Once Again, Convenience Trumps Free, As Few People Pirate Arrested Development

from the over-and-over-and-over-again dept

We've pointed out over and over and over again for years that for many people (certainly not all, but enough to make a huge difference) convenience trumps free when it comes to getting content. The latest example of this in action is the fact that way fewer people downloaded the new Arrested Development from unauthorized sources than other similarly hyped TV shows. As you probably know, the new Arrested Development was released via Netflix, rather than TV, and all episodes were immediately available. Unlike other TV shows that are tied to cable and hardly available online at all, Arrested Development was easy to watch online for those who had a Netflix account (which also doesn't require additional fees to watch the show if you already have a subscription).

So: it was available online, easy to watch, no marginal cost (if you had the subscription) and available on multiple platforms without limitation (i.e. no "you must watch within 24 hours").

The bizarre thing is that so many of the efforts by the entertainment industry seem to be designed to make things less convenient. They don't make it available online. They require you to have a cable account. They have added costs per episode or show. There are requirements about how long you have to watch it. And then they wonder why there's so much infringement?

If you offer a good product, that focuses on access and convenience, people are clearly willing to pay. This has been the lesson for well over a decade. It's amazing that it still needs to be repeated.

Filed Under: access, arrested development, convenience, copyright, infringement
Companies: netflix

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  1. icon
    PaulT (profile), 4 Jun 2013 @ 2:04am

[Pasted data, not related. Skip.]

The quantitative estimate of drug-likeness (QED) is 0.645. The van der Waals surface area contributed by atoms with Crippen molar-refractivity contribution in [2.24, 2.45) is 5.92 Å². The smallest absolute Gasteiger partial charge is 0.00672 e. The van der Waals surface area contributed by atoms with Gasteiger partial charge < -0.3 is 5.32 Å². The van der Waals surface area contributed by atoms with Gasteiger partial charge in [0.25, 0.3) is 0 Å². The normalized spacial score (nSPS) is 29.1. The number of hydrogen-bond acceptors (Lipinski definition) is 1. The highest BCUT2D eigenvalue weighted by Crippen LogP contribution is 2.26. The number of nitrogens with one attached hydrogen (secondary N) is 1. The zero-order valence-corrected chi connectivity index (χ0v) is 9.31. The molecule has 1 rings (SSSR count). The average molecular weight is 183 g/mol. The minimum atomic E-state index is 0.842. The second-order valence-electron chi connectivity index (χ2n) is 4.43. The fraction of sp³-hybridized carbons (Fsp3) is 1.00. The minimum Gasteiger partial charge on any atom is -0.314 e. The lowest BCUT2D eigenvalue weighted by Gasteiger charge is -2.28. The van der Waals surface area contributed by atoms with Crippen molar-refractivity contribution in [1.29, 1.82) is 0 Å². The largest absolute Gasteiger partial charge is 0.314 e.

Re: Re: Re: But....the numbers

    But, Netflix has built the model so that this doesn't matter. They are not looking to get X amount of viewers to get advertisers paying and supposedly losing money if people download instead. They are looking to get X number of additional regular subscribers, who can download as well for all they care.

    In this sense, even comparing the download figures is misleading if trying to work out any negative effect. Someone downloading this show isn't really taking any more money from Netflix than if they signed up for a free trial (and in fact are taking less, since they don't cost them anything in bandwidth).

    I understand where you're coming from, but at best all these figures do is prove that some people will download regardless - and thus should not be considered lost revenue. The real question is how many subscribers Netflix have gained or retained as a result of this - and the outlook so far looks very good:

    "It's not an apples-to-apples comparison with Netflix's "House of Cards," but Cullen said that "from our perspective, 'Arrested Development' had about three times the subscriber viewing that we saw from 'House of Cards.' ""(from http://www.cnbc.com/id/100770605)

    "A few days ago, Netflix announced that, in large measure a result of House of Cards, they brought in two million more subscribers." (from http://collider.com/house-of-cards-kevin-spacey-beau-willimon-interview/)

    We'll see, but if Netflix can get millions of subscribers while accepting a thousands of downloads will happen, I don't see the problem.

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